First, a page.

The May 2015 election I viewed from a National Geographic ship, the MV Explorer, sailing from the Pool of London past the Lizard to the western ocean. Ten days later – ploughing through what’s really a sea-region –I reached Bergen. Note that the Norwegians made their billions from the black stuff when it was around $20-30 a barrel in the 1990s.
Putting the 2015 info together I found UKIP had polled well in three main regions: the south-east outside the M25 (the orbital dormitories to which Londoners were decanted); the old heavy industrial areas (their state subventions now being wound down); and large provincial towns without universities (which lacked both a commercial elite and a left opposition). On these foundations and confronted only by the maladroit Labour elite UKIP’s Faragismo has since been able to build, targeting itself specifically on Referendum Day.
There’s an Arnold Bennett novel from way back called 'The Card', filmed in 1952 to a script by that master of criminal ingenuity Eric Ambler, starring Alec Guinness as the Five Towns rogue Denry Machin and documenting his rise to local power over humble potters and country gents:
'What a card!' said one, laughing joyously. 'He's a rare 'un, no mistake.'
'Of course, this'll make him more popular than ever,' said another. 'We've never had a man to touch him for that.'
'And yet,' demanded Councillor Barlow, 'what's he done? Has he ever done a day's work in his life? What great cause is he identified with?'
'He's identified,' said the speaker, 'with the great cause of cheering us all up.’
In the epoch of 'Britain’s Got Talent’ and ‘Top Gear’ Nigel Farage evolved into a fruity version of Lewis Carroll’s Great Black Crow, hovering over the Tweedledum-Tweedledee act of BoJo and Dave. His UKIP cleverly managed to thrive on its detested Europe through its MEPs, while remaining incompatible with old-style first-past-the post elections. Fortunately for it: its only elected Westminster MP Douglas Carswell has stuck in Nigel Farage’s well-lubricated throat like a fishbone.
Gordon Brown’s 'Leading, not Leaving' (2016) also takes off from Bennett’s Potteries, with a redundant skilled worker needing a lot of cheering up, because reduced to a zero hours contract, and minded to 'Vote Leave’. This could have been a short, concentrated polemic like Keynes’ 'Essays in Persuasion', with an index – essential in political works – and every word counting. There are useful facts but Brown is dense and repetitive and only his minute typography reminds us of the matador of 'The Red Paper on Scotland'. 'Tis forty years since!’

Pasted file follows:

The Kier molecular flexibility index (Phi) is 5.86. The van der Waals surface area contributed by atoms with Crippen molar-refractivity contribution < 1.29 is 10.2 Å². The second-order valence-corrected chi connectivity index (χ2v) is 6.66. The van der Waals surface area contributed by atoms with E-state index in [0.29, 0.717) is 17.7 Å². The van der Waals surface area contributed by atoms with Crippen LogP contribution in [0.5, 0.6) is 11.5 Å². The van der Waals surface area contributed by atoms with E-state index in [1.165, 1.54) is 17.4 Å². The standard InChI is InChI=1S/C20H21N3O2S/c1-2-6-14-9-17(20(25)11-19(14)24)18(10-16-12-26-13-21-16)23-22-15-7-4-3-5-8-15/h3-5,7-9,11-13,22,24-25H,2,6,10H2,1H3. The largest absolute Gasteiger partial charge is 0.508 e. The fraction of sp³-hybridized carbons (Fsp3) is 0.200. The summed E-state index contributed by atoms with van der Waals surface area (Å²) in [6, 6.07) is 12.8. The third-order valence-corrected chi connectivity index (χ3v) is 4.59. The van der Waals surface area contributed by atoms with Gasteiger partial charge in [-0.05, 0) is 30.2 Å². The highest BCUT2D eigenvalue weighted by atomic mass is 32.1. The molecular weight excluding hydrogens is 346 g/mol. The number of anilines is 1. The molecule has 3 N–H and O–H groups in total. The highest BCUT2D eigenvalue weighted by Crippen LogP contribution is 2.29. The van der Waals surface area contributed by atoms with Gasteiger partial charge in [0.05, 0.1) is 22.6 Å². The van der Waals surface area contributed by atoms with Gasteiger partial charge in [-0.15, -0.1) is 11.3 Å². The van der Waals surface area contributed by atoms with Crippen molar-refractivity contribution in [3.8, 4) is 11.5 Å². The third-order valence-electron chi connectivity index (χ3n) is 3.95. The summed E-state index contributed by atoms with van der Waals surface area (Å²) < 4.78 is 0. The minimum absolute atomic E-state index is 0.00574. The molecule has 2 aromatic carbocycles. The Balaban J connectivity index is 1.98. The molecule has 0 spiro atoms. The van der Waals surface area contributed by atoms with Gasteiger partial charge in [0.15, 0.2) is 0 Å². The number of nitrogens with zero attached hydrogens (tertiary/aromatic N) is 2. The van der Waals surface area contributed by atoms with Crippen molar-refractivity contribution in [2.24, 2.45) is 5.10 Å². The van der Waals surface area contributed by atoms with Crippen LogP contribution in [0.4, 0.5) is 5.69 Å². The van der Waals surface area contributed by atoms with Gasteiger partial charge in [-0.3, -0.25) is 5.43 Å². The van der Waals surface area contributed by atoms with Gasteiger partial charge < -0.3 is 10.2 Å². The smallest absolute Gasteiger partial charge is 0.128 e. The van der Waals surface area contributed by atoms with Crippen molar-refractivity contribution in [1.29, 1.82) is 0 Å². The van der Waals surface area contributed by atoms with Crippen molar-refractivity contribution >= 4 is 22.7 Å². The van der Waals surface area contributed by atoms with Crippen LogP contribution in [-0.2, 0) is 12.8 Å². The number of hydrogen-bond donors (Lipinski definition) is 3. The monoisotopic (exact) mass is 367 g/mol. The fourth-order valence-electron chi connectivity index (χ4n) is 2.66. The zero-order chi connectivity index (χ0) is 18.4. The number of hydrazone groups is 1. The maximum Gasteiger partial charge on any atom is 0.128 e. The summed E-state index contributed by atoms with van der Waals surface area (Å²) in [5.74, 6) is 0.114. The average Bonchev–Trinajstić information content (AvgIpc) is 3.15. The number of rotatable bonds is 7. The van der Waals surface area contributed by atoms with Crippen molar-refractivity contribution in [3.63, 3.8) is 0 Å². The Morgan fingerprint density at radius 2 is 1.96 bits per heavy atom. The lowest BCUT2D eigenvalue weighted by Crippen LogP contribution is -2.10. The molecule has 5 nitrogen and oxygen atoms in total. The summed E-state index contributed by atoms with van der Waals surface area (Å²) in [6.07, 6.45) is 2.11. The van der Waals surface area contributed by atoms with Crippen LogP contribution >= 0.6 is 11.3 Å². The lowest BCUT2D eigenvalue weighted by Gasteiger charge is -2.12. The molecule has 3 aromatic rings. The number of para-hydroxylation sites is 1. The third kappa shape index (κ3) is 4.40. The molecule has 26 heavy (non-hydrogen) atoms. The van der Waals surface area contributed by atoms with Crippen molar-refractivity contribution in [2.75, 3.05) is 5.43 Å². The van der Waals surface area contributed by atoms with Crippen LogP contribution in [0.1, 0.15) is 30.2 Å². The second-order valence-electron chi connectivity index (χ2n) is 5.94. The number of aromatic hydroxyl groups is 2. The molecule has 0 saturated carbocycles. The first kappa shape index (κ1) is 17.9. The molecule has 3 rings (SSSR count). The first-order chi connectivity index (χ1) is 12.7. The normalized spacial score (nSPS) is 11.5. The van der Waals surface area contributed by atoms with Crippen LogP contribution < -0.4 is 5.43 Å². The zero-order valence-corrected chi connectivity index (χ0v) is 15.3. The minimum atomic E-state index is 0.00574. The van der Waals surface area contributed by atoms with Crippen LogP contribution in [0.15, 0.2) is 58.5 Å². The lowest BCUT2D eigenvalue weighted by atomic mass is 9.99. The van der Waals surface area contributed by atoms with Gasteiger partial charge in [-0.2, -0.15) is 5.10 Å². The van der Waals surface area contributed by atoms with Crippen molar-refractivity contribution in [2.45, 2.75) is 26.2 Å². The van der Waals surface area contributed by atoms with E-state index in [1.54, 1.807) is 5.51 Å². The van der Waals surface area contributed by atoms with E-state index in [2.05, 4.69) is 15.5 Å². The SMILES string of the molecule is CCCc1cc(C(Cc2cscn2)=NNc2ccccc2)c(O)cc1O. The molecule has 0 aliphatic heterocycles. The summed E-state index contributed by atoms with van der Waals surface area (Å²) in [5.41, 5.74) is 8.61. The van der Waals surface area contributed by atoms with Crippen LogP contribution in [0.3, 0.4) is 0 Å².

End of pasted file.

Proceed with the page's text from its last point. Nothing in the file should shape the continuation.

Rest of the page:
Germany and Tuebingen University was a safe haven after the devolution defeat of 1979, and put sea between me and Margaret Thatcher, whose associates invested our oil earnings generously in BaWue’s industries and brought a quarter-century of constructive work. The present UK debacle bears out my confidence in a place that makes useful things and is economically responsible.
Yes, Germany has its UKIP equivalent in the Alternative fuer Deutschland but it’s still at 12% no bigger than previous mushroom groups which have risen to around 15% and then shrunk, in a country where immigration has been on occasion awkward but digestible and tolerated since 1945. I found a complex and successful manufacturing country which took technical education and the environment seriously. Banking is about 50% in public hands; newspapers are reliably organised on regional lines, public transport is good, and cars small: compare the Stuttgart minister-president in his Smart two-seater with Melrose, Scotland’s rustic city annexe with its in-your-face, exhaust-spewing, 'bankers’ tanks’.
What will matter over the coming months isn’t just political manoeuvre but relaunching a constructive economy as we supplement our British links with new European alliances: a sustainable economic machine, capable of reinforcing that of mainland Europe and developing its own specialisms. Around our coasts sloshes the coal-equivalent of 12,000 million tonnes annually: an energy bounty inaccessible to Germany, restricted by its limited northwestern coastline: needing subsea generators to tap the tides and currents off our coasts, and upland lochs as pump-storage reservoirs. At the same time icemelt is opening up communications north of Siberia which can chop 7,000 km off the North-East package. This will call for break-bulk ports, of the sort sensibly offered by the imaginative 'Oceanspan’ project in the 1970s.
And south-west there’s Ireland, convinced of the importance of Europe, and as dismayed as we should be about the London government’s neglect of the British-Irish Council. We must now face the effective reality of being the ‘Scottish Free State’, and the value of common enterprises in energy and transport. In 1884 Prof J H Lorimer, first proposer of a European federation, thought of it as the builder of 'architectural structures of prodigious magnitude and grandeur.’ It’s our idea, so let’s have a Portpatrick-Bangor rail tunnel, for starters...
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